On June 21, progressive groups went to Isla Puting Bato to bring galvanized iron sheets, plywood and coco lumber for families who were victims of the fire. About 35 families benefited from these. During the program in the community covered court, Dr. Genevieve Rivera of the Health Alliance for Democracy said these efforts to help victims of fire in Isla Puting Bato will not be the last.

Their efforts to help Isla Puting Bato residents, according to Dr. Reyes, will not be the last. (Photo by Janess Ann J. Ellao /

“Today is a concrete proof that collective and organized action will bring success to our cause. Our assertion to bring these construction materials here in Isla Puting Bato is also the same struggle that our fellow peasants face by tilling disputed lands and what workers are facing,” Anakpawis Rep. Rafael Mariano said.

In a statement, Ahon Isla said “they are simply living out the bayanihan spirit of concerted community action in times of great need. “We joined hand in hand to assert our rights to our homes. We would not want to go back here if we can live somewhere else. We want nothing else but to rebuild our homes,” Mama Luz said.

She said the government’s public private partnership program is behind the ban being imposed by the Philippine Ports Authority on the residents from rebuilding their homes. “They are putting first the interest of these big businesses than the welfare of its people.”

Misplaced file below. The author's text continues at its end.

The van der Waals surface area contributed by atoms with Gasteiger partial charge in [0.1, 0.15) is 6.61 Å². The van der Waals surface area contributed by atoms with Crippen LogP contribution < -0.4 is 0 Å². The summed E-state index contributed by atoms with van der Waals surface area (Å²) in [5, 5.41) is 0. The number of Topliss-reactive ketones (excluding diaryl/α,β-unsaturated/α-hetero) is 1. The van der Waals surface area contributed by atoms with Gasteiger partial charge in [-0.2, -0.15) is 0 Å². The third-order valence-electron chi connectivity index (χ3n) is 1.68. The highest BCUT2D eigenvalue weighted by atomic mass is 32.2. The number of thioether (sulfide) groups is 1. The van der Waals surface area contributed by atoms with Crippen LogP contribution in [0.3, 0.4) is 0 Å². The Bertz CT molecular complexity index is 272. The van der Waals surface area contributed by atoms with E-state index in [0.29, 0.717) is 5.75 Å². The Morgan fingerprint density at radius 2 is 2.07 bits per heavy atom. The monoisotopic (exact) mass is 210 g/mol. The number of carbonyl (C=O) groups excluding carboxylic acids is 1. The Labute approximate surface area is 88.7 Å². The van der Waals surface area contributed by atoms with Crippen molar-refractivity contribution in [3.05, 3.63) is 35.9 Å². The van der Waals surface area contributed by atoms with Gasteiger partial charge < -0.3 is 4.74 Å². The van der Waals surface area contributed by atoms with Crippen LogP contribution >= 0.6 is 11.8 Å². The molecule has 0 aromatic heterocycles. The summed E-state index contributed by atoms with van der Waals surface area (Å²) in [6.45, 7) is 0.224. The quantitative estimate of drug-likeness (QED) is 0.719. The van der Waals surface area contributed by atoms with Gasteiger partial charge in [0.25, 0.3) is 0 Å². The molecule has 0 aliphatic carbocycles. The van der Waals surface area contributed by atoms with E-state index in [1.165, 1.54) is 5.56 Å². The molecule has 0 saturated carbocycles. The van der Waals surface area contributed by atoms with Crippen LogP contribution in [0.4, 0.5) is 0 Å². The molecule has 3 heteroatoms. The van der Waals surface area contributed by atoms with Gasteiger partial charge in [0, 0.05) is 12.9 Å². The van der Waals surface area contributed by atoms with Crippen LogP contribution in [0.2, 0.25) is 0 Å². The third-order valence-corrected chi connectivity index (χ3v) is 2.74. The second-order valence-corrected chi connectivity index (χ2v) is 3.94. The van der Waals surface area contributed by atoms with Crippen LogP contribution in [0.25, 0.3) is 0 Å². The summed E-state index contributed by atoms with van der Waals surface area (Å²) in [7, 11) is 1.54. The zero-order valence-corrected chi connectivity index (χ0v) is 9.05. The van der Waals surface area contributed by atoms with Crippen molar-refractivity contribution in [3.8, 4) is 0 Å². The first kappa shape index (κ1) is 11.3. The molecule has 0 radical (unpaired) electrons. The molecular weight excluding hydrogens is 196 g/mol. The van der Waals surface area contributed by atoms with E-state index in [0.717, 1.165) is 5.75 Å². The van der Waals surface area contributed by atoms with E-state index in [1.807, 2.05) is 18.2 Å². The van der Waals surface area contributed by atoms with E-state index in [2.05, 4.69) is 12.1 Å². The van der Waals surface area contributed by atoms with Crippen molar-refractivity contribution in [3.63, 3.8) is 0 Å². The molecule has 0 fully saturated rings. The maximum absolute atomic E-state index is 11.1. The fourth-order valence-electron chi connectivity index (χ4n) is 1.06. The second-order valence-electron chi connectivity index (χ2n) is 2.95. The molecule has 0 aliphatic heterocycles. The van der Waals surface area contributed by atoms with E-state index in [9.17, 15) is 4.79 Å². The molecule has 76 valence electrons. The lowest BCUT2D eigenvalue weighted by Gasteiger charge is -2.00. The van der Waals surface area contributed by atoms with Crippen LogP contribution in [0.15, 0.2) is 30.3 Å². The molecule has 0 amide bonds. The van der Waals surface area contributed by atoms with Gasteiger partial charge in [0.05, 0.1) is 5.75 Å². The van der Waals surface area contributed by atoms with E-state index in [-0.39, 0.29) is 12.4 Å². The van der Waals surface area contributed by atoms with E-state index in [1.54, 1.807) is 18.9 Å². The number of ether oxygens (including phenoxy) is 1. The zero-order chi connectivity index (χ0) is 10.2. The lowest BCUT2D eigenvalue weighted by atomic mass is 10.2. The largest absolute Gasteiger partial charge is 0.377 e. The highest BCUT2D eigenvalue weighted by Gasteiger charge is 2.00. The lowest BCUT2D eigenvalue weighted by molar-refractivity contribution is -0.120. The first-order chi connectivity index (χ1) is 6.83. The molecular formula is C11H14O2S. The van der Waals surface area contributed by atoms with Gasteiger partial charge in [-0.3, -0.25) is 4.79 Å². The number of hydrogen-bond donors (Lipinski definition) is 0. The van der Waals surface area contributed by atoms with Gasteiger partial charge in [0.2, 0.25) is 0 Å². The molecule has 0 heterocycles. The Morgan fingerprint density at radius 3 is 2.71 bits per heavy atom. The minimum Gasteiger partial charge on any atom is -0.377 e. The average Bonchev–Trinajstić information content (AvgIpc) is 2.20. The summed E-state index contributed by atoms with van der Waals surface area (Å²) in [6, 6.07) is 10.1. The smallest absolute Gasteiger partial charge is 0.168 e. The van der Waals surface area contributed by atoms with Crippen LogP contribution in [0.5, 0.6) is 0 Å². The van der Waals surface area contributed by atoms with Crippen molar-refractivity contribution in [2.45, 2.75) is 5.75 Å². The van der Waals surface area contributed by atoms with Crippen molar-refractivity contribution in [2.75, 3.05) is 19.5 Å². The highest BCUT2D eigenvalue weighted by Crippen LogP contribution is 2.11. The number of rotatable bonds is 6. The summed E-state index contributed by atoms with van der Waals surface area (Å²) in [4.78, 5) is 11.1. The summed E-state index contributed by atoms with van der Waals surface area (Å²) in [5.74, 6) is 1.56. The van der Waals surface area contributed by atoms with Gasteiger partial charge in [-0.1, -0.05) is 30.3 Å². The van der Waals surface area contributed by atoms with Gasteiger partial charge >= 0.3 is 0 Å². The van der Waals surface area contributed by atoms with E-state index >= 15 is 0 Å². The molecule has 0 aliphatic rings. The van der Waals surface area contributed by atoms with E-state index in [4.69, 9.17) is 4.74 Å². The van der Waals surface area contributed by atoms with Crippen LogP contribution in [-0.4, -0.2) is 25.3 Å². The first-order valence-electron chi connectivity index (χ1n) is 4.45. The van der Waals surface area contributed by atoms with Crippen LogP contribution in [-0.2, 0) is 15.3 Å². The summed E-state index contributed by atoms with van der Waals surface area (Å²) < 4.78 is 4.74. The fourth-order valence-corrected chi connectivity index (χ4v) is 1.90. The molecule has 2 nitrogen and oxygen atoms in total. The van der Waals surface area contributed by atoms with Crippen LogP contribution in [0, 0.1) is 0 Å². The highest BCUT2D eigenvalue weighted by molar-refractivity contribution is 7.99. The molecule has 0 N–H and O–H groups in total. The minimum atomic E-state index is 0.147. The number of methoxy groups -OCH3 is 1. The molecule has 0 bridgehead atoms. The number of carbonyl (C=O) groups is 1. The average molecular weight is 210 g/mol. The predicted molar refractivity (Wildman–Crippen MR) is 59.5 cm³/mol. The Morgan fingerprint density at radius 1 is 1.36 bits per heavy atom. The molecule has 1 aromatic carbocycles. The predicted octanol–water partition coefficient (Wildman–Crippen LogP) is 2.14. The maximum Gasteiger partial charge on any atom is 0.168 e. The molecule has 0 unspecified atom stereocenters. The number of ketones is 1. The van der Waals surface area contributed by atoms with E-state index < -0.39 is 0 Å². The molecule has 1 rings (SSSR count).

On November 19, 2009, the Manila North Harbor Port Inc. forged an agreement with the government to operate and maintain the Manila North Harbor. The Philippine Ports Authority, on the other hand, has been handling the task of clearing the port of informal settlers such the community of Isla Puting Bato.

Residents said they are not doing anything illegal, citing the Manila City Council Resolution No. 94, Series of 2012 that declares Isla Puting Bato as a “staging area” allowing the residents “to go back to their respective places of abode, construct their houses” until the its local government has found a suitable relocation site.

“This is something that you can just pick up from the streets,” Borito said, happily pointing at the plywood inside their home.

Stay and fight

While there are several families who are still in Delpan Sports Complex and are awaiting their relocation, Mama Luz said they prefer to stay in Isla Puting Bato. Of the 1,300 families who lost their homes because of the fire, she estimated that about 200 would accept the relocation site being offered by the government.

But Mama Luz, Borito and Solayao said they prefer to stay in Isla Puting Bato. “This is where our livelihood is,” Solayao said. Her husband Christopher is a kuliglig (motorized pedicab) driver in Tondo, Manila, “How are we going to survive in Montalban when our source of livelihood is here?”

Mama Luz said residents should be vigilant at all times. With the threat of demolition their community is facing, she told, she is skeptical if the fire that razed their community was truly an accident. She added that residents, through Ahon Isla, have formed an initiative to do rounds in their community in case an “accident” would once again burn their homes.

Three days after the fire, three men covered with grease came to their community. They were pouring gasoline over one of the houses when a resident noticed them. “The people ran after them. But they could not catch them. Each time they tried to grab them, it would slip because of the grease. The three men ran toward the sea where a boat was waiting for them,” Mama Luz said.

Mama Luz challenged President Benigno “Noynoy” C. Aquino III to prioritize the calls of his people first. “They only come here when it is election time,” she said, “He said that we are his boss. But now I cannot see how that is happening.”

Borito said, “I call on Aquino to stand up for us and to put a stop to the demolition. Even if we are poor, we are also humans.” (